lemon sole fillets with creamy sauce
Thu, 10 September, 2020
⯆ JUMP TO RECIPE
Lemon sole needn’t be mushy if you cook the fillets gently with creamy, Parmesany coating. Make sure you pick the dark-skinned fillets – they are thicker and firmer.
Two sides of lemon sole
Lemon soles have two sides: dark and light. It’s the characteristics of all flatfish: they have eyes in the back of their heads and the belly slides along the sea floor. The belly is white, the back grey or black to blend with the environment.
Fun fish fact
Technically, it’s not the back and belly but two sides. Fascinatingly, flatfish are born as round fish with eyes on both sides and only as they grow and adjust to living on the bottom of the ocean, their eyes shift to one side and the body flattens. Wonders of nature never cease.
Types of flatfish
Flatfish have a steep class system, with the turbot and Dover sole the flat aristos; brill an aspiring bourgeois; and the hoi polloi of the likes of plaice, dab and flounder. Lemon sole is a bit of an outcast: a commoner among the soles.
I like all flatfish, even or perhaps especially the flounder that takes me back to my childhood holidays at the Baltic seaside with its fried fish stalls. But I certainly appreciate the upper class of fish too: give me a grilled Dover sole or a turbot steak any time.
Dark side of the sole
If it’s a whole fish or a steak cut across, no issues. It’s the fillet that I am, and everyone should be particular about. The dark side of the fish is the best: it’s much thicker and fleshier than the white one.
When I buy my fish I always ask the fishmonger for the dark one. Funnily enough it’s never a problem because apparently most other people prefer the white, in mistaken belief it’s a skinless fillet. When I order my plaice from fish and chip shop, I also try to get the dark side of plaice (awkward customers, the two of us since The Weather Man must have his haddock skinned). I can’t help feeling I’ve been gypped if the whitey lands on my plate.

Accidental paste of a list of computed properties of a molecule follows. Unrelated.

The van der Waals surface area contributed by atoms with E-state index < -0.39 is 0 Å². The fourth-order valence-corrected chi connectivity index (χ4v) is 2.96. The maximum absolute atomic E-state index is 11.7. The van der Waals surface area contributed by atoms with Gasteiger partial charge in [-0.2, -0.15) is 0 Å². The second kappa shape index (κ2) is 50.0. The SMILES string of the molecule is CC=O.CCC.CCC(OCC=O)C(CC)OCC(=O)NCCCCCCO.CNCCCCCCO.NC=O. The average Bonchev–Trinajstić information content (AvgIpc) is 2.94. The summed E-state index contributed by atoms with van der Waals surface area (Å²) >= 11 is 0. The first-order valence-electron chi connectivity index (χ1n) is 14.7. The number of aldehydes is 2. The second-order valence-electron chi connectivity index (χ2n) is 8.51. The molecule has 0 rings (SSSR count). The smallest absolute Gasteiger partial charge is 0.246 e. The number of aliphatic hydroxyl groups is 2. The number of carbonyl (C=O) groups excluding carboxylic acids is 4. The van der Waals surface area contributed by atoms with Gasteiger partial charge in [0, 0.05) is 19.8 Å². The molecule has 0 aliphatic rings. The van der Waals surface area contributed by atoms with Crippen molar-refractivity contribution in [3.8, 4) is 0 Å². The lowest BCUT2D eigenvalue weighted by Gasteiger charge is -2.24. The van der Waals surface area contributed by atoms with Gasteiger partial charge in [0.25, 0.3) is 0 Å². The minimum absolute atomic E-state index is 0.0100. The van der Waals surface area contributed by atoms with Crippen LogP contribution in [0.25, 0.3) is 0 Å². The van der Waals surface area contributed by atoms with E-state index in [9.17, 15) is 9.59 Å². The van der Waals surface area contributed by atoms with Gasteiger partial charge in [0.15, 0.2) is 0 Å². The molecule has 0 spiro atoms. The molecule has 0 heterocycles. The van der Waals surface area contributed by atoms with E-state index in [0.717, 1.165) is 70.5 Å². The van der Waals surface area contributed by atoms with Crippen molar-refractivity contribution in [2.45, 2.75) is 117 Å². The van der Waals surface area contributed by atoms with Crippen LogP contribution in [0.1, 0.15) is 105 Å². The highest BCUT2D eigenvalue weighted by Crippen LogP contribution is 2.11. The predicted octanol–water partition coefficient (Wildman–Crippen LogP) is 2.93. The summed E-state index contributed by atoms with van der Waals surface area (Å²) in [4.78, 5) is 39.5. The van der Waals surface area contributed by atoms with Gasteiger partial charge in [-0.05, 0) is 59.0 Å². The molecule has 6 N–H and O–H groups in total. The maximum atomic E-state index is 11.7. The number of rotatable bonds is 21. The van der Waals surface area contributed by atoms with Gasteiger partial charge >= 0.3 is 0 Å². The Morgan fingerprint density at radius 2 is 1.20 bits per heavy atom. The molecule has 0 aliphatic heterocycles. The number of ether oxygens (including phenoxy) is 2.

Next time you buy or order a sole or plaice, look closely: not only is the white fillet skin-on, but there’s far less meat on it. Make sure you go for the black one, all the difference. You’re welcome.
Lemon sole to impress
This is a fillet, black of course, of a fat big lovely lemon sole cooked in creamy Parmesan sauce as inspired by Galton Blackiston. I have cut calories somewhat around the amount of cream and cheese and it’s still a supremely tasty, luxurious dish. Unlike very often, the lemon sole isn’t mushy or overcooked. One of those dishes you can impress with because they look so much more laborious than they really are. With dark skinned fillets every time!
lemon sole fillets with creamy sauceServings: 2Time: 15 minutes
- 2 large lemon sole fillets
- salt and black pepper
- ½ tbsp. groundnut oil
- plain flour, for dredging
- ½ tbsp. butter
- 1 lemon, juice only
- 100ml (5 tbsp.) double cream
- 2 tbsp. finely chopped parsley
- 1 tbsp. grated Parmesan
1. Trim the soft dorsal fins from around the fillets, rinse them and pat dry. Season the flesh side with salt and pepper.
2. Heat the oil in a large, preferably non-stick pan over medium-high heat – high heat and a little more oil if the pan isn’t non-stick.
3. Dredge the fillets in flour, shake off excess and place into the hot pan flesh side down. Add the butter and cook for a minute.
4. Carefully turn the fillets over and cook for a couple of minutes on the skin side. Turn down the heat and squeeze the lemon all over the fish.
5. Pour the cream around the fillets, sprinkle the parsley and the Parmesan. Shake the pan to stir the sauce. Cook for a minute or two, until the sauce thickens and is nearly absorbed by the fish.
6. Lift the fillets carefully onto serving plates, spoon the sauce over and serve immediately.